Today’s Wonder of the Day was inspired by Aditya. Aditya Wonders, “Where is Turkey?” Thanks for WONDERing with us, Aditya!
Every year when Thanksgiving rolls around, there's one thing on people's minds: turkey. Yes, that tasty bird — and all its trimmings — occupies our minds until it's time to eat.
What better time to learn about Turkey than around Thanksgiving? Do you know much about Turkey? For starters, check out this map of the world with Turkey highlighted to get an idea of exactly where it's located.
Known officially as the Republic of Turkey, Turkey is a very interesting place from a geographic standpoint. Located both in Western Asia and Southeastern Europe, it is bordered by eight countries: Bulgaria, Greece, Georgia, Armenia, Azerbaijan, Iran, Iraq and Syria.
By land area, it is the 37th largest country in the world. It is also surrounded by several prominent bodies of water, including the Mediterranean Sea, the Aegean Sea and the Black Sea. The Turkish Straits (made up of the Straits of Bosphorus and the Dardanelles) and the Sea of Marmara also mark the border between the continents of Europe and Asia. Most of Turkey (97%) is located in Asia.
Most of the people in Turkey are Muslims, and the country's official language is Turkish. The Turks first migrated to the area in the 11th century. The name “Turkey" comes from the Medieval Latin word Turchia, which means “Land of the Turks."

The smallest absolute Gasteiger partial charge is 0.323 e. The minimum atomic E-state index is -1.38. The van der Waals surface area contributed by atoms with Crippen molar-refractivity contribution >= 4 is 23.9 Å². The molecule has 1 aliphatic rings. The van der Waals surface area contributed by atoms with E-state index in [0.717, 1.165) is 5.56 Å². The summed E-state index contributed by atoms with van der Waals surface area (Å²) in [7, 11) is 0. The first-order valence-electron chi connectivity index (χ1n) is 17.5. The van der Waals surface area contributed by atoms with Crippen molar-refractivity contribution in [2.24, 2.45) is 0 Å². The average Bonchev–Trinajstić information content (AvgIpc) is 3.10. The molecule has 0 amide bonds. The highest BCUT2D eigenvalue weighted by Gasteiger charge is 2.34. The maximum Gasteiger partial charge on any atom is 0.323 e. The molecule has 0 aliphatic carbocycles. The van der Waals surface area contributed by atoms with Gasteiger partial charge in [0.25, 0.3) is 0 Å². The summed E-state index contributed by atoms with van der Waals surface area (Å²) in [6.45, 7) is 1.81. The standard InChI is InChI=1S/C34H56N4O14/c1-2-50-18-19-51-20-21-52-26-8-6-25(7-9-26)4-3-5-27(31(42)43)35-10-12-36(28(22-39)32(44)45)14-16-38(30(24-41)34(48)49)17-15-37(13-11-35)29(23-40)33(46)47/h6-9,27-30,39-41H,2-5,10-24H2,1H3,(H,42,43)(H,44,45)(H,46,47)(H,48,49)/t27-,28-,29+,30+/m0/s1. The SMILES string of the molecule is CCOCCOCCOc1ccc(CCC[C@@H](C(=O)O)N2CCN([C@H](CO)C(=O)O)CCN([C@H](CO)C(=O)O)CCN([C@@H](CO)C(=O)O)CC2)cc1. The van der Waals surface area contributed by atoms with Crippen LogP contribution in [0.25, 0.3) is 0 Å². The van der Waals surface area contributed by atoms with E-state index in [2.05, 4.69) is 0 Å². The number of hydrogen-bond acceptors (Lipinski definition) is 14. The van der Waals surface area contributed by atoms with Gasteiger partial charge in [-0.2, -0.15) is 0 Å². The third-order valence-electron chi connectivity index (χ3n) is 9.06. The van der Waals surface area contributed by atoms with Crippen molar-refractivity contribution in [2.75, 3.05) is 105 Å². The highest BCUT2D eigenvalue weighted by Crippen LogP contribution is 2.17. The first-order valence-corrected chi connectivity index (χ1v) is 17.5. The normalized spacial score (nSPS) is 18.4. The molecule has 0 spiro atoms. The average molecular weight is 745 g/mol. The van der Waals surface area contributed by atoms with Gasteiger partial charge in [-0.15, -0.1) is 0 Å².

Beginning in the 13th century, the entire area was part of the vast Ottoman Empire, which finally collapsed after being defeated in World War I. Occupied for a while by the victorious Allies, the modern Republic of Turkey was established in 1923 under Mustafa Kemal Atatürk, who led a successful resistance to the Allies.
Today, Turkey is a popular tourist destination, given its location, natural beauty and historical and archeological sites. With access to seas and beaches and long summers, Turkey makes a great destination for those looking to relax.
Mountain climbers, hikers and skiers can also find plenty of places to enjoy amongst Turkey's mountain ranges. Religious visitors often come to see sites connected to the many world religions that intersect in Turkey, particularly Islam and Christianity. For example, Turkey's highest peak — Mount Ararat — is believed to have been the resting place of Noah's Ark.